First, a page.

From the cover to the last page, I found this book to be a delight.   I have only two disappointments.  One, I am no longer a school librarian and I can't book talk this title to all the classes.  Second, I am afraid that Ellen Airgood will focus on the middle school/young adults and forget about the adult readers.  I certainly hope she has more stories for all of us.



Friday, January 11, 2013

With Every Letter by Sarah Sundin

Lt. Philomeia Blake is among the first nurses trained to train for air evacuation.  Many people, including some top army officials, believed women had no place flying into combat areas, even if it was to load wounded soldiers and to provide emergency care until they landed at bases with hospitals. With her father a prisoner of the Japanese,  Philomeia is alone in the world and she feels helping her country is her calling.  Nursing is a natural skill for her, but in training it quickly becomes apparent that her strong independence is not going to be a positive attribute.  In fact, her superiors threaten to wash her out of the program if she cannot bond with the other women.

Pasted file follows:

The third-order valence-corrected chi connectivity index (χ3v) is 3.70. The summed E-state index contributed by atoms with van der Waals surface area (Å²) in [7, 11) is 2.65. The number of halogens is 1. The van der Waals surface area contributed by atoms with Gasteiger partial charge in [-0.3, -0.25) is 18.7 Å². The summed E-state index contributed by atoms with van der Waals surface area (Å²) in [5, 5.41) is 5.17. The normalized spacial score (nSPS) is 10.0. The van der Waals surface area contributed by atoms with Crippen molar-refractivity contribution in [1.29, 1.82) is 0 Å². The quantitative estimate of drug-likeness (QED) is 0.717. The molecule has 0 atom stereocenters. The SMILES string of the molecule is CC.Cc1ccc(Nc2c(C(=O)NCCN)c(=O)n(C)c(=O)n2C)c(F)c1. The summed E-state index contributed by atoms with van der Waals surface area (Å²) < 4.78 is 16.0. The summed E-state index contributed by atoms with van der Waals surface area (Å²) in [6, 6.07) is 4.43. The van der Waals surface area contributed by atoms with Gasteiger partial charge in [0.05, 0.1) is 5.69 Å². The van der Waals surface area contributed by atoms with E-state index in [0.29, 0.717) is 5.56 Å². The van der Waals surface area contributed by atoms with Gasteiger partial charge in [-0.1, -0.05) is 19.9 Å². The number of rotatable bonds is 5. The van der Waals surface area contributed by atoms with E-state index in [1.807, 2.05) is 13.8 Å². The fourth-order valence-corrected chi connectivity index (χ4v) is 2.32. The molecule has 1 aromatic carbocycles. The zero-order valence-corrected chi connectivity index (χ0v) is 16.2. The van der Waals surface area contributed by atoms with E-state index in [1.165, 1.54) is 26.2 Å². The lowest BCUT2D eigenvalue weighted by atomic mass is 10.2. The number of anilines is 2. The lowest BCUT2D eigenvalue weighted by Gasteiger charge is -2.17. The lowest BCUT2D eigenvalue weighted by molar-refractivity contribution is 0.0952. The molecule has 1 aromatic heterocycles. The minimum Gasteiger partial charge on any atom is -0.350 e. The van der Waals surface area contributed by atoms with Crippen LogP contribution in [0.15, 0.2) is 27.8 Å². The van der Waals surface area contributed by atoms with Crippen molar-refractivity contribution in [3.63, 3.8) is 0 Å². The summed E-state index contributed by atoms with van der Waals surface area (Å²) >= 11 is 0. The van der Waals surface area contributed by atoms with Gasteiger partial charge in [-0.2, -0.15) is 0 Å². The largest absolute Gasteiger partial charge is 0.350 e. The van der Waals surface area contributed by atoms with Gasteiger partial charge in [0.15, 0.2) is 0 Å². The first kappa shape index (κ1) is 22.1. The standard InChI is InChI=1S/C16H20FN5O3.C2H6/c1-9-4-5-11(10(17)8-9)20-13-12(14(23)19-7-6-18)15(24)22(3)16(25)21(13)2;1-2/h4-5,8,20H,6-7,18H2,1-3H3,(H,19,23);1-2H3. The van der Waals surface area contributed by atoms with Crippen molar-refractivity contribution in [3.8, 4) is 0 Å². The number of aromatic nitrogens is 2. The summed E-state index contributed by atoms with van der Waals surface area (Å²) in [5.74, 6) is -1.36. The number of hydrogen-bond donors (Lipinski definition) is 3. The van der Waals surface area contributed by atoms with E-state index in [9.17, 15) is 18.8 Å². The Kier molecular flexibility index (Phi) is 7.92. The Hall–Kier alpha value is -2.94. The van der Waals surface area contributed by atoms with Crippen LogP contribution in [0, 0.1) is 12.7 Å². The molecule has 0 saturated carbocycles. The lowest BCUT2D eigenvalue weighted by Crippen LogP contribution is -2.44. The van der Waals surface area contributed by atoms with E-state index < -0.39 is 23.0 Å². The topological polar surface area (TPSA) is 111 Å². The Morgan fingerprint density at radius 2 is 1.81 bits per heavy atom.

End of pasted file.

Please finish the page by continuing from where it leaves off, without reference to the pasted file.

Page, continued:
Raised in the Philipines by her father, Mellie's (her father's nickname for Philomeia) has always felt out of place, no matter what her surroundings.  This new world of bunkmates, shared "girly" secrets, and such is just too foreign.  When an officer promotes the idea of writing anonymously to soldiers oversea, Mellie reluctantly agrees, mainly to show that she can be part of the group.  While most letter pairings quickly end, Mellie's correspondence with a young engineerning platoon leader blossoms.  Both writers need someone to confide their concerns and fears in.  Each becomes the support that the other needs, while continuing their pledge to write anonymously.  Shortly after landing in Africa, Mellie has a chance meeting with a young engineer.  A casual remark confirms to her that Tom MacGilliver is her penpal.  While her love painfully grows, she will not reveal her identity.